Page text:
It takes a pair of highly sensitive eyes to see well at night, although unfortunately for the nocturnal sweat bee, evolution messed up. These bees don't have the same eye type as other nocturnal insects, such as moths. In moth eyes, light is gathered from many different lenses and focussed on one photopigment containing structure called the rhabdom, increasing light sensitivity. Sweat bees rely on the same eye type as their day-active relatives instead, where the light from individual lenses is channelled separately onto individual rhabdoms. In the inky blackness of the Panamanian jungle, sweat bees likely rely on neural mechanisms in the brain that sum the signals coming from the eyes in space and time, making the visual signal stronger. At the darkest light levels, however, the bees' flight is likely to be much less precise.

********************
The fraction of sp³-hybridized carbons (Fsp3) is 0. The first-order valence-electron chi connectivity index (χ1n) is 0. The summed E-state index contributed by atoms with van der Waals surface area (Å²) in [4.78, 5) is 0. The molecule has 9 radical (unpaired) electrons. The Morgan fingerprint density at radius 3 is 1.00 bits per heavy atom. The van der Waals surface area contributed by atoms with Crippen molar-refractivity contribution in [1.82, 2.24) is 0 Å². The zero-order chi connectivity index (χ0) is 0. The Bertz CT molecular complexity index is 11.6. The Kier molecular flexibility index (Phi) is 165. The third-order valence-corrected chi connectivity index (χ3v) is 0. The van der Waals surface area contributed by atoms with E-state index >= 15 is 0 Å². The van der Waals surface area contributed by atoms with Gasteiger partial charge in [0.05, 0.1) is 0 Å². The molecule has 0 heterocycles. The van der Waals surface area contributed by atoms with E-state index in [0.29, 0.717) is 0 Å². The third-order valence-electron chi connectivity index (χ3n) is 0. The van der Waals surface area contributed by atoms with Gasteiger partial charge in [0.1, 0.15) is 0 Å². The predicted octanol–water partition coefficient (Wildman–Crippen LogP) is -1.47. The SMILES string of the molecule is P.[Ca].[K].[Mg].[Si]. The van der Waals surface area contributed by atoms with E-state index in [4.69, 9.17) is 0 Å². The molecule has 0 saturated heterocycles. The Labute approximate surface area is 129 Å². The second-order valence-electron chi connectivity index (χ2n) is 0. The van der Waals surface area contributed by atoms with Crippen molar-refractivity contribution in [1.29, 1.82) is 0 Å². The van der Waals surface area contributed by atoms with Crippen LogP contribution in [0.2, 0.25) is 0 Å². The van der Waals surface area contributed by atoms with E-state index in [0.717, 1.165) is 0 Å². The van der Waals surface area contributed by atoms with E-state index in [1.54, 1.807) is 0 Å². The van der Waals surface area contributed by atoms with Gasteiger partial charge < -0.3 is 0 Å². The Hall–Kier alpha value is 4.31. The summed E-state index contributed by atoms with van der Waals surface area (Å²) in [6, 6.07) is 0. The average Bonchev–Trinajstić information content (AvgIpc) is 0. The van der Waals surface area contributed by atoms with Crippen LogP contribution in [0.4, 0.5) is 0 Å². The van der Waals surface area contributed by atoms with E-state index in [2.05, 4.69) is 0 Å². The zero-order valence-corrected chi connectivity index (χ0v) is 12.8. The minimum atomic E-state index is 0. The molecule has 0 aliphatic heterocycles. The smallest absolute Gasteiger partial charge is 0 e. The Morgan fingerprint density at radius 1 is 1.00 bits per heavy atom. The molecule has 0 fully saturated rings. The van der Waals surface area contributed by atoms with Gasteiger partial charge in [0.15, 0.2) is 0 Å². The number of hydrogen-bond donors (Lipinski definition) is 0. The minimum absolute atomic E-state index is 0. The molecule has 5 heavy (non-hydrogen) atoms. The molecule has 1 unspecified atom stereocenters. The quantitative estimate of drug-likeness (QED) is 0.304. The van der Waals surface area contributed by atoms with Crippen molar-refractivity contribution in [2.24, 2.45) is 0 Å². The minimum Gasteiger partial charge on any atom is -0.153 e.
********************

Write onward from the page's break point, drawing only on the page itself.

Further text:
To find out how light levels affect flight ability, Jamie Theobald and his colleagues illuminated the area surrounding 8 bees nests with infrared light,and then recorded their 3D flight trajectories using two cameras as the bees tried to land after foraging trips(p. 4034). The team found that in lighter conditions, the bees flew shorter and quicker routes to the nest entrances, whereas in darker light conditions, return trips were a mixture of both quick and slow. They found that in the darkest conditions, the bees flew passes as they approached the nest; sometimes they were successful on the first pass and found their target, while other times they flew many passes to reach their nest entrance. The nearer the nest, the slower they flew. By living in these dark conditions, the bees probably enjoy reduced predation and competition from other bees, but the light they fly in is so dim that they are likely flying to the limit of their visual ability, meaning that they often miss their target completely.